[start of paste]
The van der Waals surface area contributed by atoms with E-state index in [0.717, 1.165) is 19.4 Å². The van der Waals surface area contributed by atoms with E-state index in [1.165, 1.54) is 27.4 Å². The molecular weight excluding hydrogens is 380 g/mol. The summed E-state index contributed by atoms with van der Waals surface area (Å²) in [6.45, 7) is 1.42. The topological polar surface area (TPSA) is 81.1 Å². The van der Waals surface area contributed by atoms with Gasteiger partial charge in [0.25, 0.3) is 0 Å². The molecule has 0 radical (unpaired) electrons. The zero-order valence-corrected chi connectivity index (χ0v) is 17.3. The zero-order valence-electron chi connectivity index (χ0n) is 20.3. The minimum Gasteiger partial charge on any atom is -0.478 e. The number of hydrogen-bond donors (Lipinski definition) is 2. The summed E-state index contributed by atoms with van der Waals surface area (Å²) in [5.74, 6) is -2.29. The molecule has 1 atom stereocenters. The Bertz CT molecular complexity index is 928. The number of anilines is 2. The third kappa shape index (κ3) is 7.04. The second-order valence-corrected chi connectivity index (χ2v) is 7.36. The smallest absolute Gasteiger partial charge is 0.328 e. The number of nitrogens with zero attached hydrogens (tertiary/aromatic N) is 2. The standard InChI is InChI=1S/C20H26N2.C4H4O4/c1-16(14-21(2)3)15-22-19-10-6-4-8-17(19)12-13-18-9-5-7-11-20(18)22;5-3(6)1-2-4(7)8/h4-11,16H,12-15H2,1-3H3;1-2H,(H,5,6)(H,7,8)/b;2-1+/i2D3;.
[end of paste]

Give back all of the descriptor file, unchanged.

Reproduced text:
The van der Waals surface area contributed by atoms with E-state index in [0.717, 1.165) is 19.4 Å². The van der Waals surface area contributed by atoms with E-state index in [1.165, 1.54) is 27.4 Å². The molecular weight excluding hydrogens is 380 g/mol. The summed E-state index contributed by atoms with van der Waals surface area (Å²) in [6.45, 7) is 1.42. The topological polar surface area (TPSA) is 81.1 Å². The van der Waals surface area contributed by atoms with Gasteiger partial charge in [0.25, 0.3) is 0 Å². The molecule has 0 radical (unpaired) electrons. The zero-order valence-corrected chi connectivity index (χ0v) is 17.3. The zero-order valence-electron chi connectivity index (χ0n) is 20.3. The minimum Gasteiger partial charge on any atom is -0.478 e. The number of hydrogen-bond donors (Lipinski definition) is 2. The summed E-state index contributed by atoms with van der Waals surface area (Å²) in [5.74, 6) is -2.29. The molecule has 1 atom stereocenters. The Bertz CT molecular complexity index is 928. The number of anilines is 2. The third kappa shape index (κ3) is 7.04. The second-order valence-corrected chi connectivity index (χ2v) is 7.36. The smallest absolute Gasteiger partial charge is 0.328 e. The number of nitrogens with zero attached hydrogens (tertiary/aromatic N) is 2. The standard InChI is InChI=1S/C20H26N2.C4H4O4/c1-16(14-21(2)3)15-22-19-10-6-4-8-17(19)12-13-18-9-5-7-11-20(18)22;5-3(6)1-2-4(7)8/h4-11,16H,12-15H2,1-3H3;1-2H,(H,5,6)(H,7,8)/b;2-1+/i2D3;.